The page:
James having another solid season |

James having another solid season

Paul Schofield

MORGANTOWN, W.Va. — The West Virginia football team didn’t do much right Sept. 20 at Maryland.

The offense was out of whack, and the defense was soft.

One of the only things that was positive about the loss was the continued consistent punting of Todd James of Ringgold High School. The senior averaged 41 yards per kick and limited one of the nation’s most dangerous return specialists, Steve Suter, to a six-yard average on six returns.

The Mountaineers punt coverage team, at times, frustrated Suter, who peered at the West Virginia sidelines numerous times after punts.

“He seemed pretty ticked off,” James said. “To hold a returner like him down was a great achievement. The entire unit did a great job.”

James often used an unorthodox style by using a rolling out, rugby-style punt. He also used the regular-style punt. Both were affective against the Terrapins and other opponents this season.

“I wasn’t sure how it (rugby style) would work when the coaches introduced it,” James said. “Here at West Virginia, we have a motto ‘trust your coaches.’ It’s worked out well.”

James said there are a lot of advantages of using the rugby punt. The kick is similar to a soccer goalie running and kicking the ball after making a save.

“The rotation of the ball is different,” he said. “It’s hard to handle when it hits the ground. It also helps to get outside your opponent’s rush. It helps to slow down their rush because they don’t know where you’re going to kick from. It’s been effective.”

James is having a pretty good season. He has punted the ball 26 times and is averaging 41.7 yards per kick.

“I feel like I’m having a solid season,” James said. “I still need to be more consistent. I’m working on things that I can improve on. I’ll be better by the end of the season.”

James is working on his directional punting. It’s something he hasn’t worked on at practice too much because he’s been doing other things.

“I have to fine tune some of my techniques,” he said. “We’ve worked hard on the rugby punt and on protection at practice.”

The protection let him down on his first punt of the season. Wisconsin blocked James’ first kick for a touchdown. It helped the Badgers in their 24-17 victory.

“I’m over that now,” James said. “But at the time, it probably cost us a chance at a victory.”

James did everything for the Mountaineers last year. He averaged 37.4 per punt, and he handled the place kicking duties. He made 46 of 50 extra points and 11 of 16 field goals.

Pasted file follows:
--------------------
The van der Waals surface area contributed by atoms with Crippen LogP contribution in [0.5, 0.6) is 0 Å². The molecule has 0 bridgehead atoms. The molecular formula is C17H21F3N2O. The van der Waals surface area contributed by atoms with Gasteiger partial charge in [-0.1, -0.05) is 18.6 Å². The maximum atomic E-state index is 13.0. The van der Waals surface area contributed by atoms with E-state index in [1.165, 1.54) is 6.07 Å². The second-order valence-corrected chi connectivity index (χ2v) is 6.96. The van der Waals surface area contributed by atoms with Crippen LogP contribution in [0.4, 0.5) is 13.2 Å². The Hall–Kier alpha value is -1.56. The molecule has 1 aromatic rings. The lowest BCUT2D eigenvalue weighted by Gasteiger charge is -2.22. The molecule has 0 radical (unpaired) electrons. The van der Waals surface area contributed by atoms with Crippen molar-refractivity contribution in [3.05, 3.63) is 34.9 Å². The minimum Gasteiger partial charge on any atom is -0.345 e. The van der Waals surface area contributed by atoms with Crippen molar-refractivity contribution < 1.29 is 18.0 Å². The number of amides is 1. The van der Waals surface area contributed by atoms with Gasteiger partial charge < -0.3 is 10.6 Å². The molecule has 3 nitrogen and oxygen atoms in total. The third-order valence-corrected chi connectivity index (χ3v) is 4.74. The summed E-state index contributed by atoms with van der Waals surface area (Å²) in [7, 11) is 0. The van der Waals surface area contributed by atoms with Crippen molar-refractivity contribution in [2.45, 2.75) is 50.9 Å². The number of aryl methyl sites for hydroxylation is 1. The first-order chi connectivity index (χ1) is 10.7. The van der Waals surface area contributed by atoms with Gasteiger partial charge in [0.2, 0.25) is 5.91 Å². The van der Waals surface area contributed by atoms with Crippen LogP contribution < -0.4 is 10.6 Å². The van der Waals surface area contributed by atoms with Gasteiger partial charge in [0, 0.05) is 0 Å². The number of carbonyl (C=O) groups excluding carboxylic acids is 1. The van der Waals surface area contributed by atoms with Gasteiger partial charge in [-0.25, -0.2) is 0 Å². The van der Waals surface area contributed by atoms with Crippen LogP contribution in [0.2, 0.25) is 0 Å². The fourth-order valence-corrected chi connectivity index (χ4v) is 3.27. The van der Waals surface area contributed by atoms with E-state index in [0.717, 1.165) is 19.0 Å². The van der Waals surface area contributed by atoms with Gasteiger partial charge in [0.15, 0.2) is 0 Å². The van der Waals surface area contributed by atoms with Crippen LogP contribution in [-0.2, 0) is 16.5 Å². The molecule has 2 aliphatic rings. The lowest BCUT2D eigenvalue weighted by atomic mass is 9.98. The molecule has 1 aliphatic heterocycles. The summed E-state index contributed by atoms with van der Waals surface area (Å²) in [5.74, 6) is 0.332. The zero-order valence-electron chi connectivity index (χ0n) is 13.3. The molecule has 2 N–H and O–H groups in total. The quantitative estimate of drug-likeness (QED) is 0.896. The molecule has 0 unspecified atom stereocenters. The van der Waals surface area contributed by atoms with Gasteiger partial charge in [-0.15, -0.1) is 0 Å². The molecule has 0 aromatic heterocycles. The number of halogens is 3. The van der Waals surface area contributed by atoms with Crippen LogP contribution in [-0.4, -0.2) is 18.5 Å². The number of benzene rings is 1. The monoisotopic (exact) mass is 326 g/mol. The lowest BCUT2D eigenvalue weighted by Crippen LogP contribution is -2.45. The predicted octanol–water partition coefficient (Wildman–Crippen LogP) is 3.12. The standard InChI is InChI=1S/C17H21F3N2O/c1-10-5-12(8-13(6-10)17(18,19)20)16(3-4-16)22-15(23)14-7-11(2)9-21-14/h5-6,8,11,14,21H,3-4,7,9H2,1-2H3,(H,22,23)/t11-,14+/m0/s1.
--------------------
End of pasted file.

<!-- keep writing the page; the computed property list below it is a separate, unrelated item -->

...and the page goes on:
But those kicking duties are now handled by transfer Brad Cooper, and that’s just fine by James.

“I can concentrate more on punting,” he said. “If I had to place kick again, I’m ready. But not place kicking is a benefit for me.”

It gives James and his punt coverage teammates more time to worry about another great punt returner — Miami’s Roscoe Parrish. He returned a punt for a touchdown in the Hurricanes’ latest victory over Boston College.

West Virginia (1-3) opens the Big East Conference season against Miami (4-0) on Thursday at the Orange Bowl.

TribLIVE commenting policy

You are solely responsible for your comments and by using you agree to our Terms of Service.

We moderate comments. Our goal is to provide substantive commentary for a general readership. By screening submissions, we provide a space where readers can share intelligent and informed commentary that enhances the quality of our news and information.

While most comments will be posted if they are on-topic and not abusive, moderating decisions are subjective. We will make them as carefully and consistently as we can. Because of the volume of reader comments, we cannot review individual moderation decisions with readers.

We value thoughtful comments representing a range of views that make their point quickly and politely. We make an effort to protect discussions from repeated comments either by the same reader or different readers

We follow the same standards for taste as the daily newspaper. A few things we won't tolerate: personal attacks, obscenity, vulgarity, profanity (including expletives and letters followed by dashes), commercial promotion, impersonations, incoherence, proselytizing and SHOUTING. Don't include URLs to Web sites.

We do not edit comments. They are either approved or deleted. We reserve the right to edit a comment that is quoted or excerpted in an article. In this case, we may fix spelling and punctuation.

We welcome strong opinions and criticism of our work, but we don't want comments to become bogged down with discussions of our policies and we will moderate accordingly.

We appreciate it when readers and people quoted in articles or blog posts point out errors of fact or emphasis and will investigate all assertions. But these suggestions should be sent via e-mail. To avoid distracting other readers, we won't publish comments that suggest a correction. Instead, corrections will be made in a blog post or in an article.